A job applicant’s teaching experience can be impressive to future employers.  On the other hand, if a part-time teacher decides to stay in the same institution after he/she finishes graduate school, the advantage is hers/his.  Administrators usually go for those who have been with them.  This makes sense.  It’s like the part-time instructor is constantly having a teaching demonstration throughout his/her two-semester or two-year stint as a teacher.  It has been said that teaching is like wine: one gets better through the years.  And school administrators know this.

5.  Part-time teaching gives income 

To become a full-fledged university instructor, one must possess the right qualifications, e.g., a master’s degree.  Most part-time instructors pursue graduate studies while teaching. They send themselves to school by paying for their own tuition fees.

The income they get from part-time teaching may not be very impressive but at least it gives them the chance to be independent from their parents and to improve themselves as persons, as teachers or as future job applicants.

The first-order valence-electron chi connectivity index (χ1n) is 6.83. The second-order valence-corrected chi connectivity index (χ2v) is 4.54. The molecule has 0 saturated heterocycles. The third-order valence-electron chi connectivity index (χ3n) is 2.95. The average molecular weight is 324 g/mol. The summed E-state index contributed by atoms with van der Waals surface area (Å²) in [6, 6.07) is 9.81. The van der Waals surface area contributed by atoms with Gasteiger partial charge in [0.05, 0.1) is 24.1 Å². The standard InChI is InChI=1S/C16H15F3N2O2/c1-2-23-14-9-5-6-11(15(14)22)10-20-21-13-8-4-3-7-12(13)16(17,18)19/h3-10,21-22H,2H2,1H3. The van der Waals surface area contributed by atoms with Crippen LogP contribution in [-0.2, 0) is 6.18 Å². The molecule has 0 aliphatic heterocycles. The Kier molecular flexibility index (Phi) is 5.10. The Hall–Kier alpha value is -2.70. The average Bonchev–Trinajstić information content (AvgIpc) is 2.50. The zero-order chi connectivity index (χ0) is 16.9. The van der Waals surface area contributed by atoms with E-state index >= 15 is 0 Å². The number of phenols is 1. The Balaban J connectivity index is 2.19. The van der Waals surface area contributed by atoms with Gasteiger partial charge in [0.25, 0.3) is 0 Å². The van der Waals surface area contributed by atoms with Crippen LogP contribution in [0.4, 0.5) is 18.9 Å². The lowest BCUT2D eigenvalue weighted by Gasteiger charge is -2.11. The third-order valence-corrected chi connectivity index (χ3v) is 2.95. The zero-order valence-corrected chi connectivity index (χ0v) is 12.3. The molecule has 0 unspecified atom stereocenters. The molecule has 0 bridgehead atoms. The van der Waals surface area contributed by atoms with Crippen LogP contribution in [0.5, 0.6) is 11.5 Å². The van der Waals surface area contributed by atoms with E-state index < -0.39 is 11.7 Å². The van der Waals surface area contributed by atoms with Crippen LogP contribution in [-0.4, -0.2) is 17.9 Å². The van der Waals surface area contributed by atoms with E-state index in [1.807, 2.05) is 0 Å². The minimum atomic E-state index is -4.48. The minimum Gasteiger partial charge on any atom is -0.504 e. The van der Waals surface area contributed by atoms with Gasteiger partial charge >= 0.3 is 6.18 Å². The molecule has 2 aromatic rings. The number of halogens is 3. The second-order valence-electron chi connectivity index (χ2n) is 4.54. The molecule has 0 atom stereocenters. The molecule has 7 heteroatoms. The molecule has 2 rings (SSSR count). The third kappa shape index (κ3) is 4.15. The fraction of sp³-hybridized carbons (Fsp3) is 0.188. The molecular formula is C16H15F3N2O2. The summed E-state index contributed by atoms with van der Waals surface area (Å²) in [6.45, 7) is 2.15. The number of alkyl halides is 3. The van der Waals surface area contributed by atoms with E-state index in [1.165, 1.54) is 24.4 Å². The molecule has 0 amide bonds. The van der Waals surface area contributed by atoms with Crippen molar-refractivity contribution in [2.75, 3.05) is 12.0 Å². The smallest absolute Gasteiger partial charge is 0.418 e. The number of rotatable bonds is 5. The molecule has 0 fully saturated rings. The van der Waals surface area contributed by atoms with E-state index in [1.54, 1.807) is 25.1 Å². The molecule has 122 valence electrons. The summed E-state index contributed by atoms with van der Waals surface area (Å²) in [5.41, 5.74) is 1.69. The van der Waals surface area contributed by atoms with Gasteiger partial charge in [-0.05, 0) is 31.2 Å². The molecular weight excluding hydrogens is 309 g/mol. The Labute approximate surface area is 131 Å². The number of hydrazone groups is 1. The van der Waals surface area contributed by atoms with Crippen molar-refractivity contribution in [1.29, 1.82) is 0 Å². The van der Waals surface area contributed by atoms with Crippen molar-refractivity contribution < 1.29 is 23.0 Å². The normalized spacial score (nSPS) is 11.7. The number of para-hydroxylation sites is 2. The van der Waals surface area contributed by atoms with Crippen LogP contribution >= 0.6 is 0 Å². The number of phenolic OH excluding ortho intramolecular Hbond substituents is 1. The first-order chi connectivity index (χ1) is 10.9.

Part-time teaching therefore, is valuable in making a person. In general, the status and the money are of less importance compared to the benefits that part-time teaching can give to a young professional.  It may just be the springboard toward a better career.

Ageism: Media Influences and Older Americans

by Brian C. McGuire

Mainstream American society continues to stereotype Older Americans as communicated through the media. This presents itself a developing problem not only for Older Americans but for the mainstream population as well.

Mainstream American society often views the aging population in reference to stereotypes communicated through the media. This form of imagery often distorts our ability to perceive others in the real world. A number of investigators now believe that mass media is responsible for shaping our attitude of older Americans and the aging process (Bazzini, McIntosh, Smith, Cook & Harris, 1997; Bell, 1992; Fillmer, 1984; Fine, Mortimer, & Roberts, 1990; Fisher, 1992; Larson, Kubey, Colletti, 1989).

The persuasive capabilities of the media are powerful. Scientific reports and a growing body of literature suggest that American society learns to form negative associations of older persons through the use of media forms (Bazzini, McIntosh, Smith, Cook & Harris, 1997; Bell, 1992; Fillmer, 1984; Fine, Mortimer, & Roberts, 1990; Fisher, 1992; Larson, Kubey, Colletti, 1989). Bazzini, et al. (1997) analyzed the way in which motion pictures portray older Americans. They discovered that older people were portrayed more negatively than younger people. Moreover, older women were subject to age discrimination more so than men (Bazzini, et al., 1997; Harrison, 1991). Fisher (1992) designed an intersession course to help future sociologists analyze popular commercial images of older people (Fisher, 1992).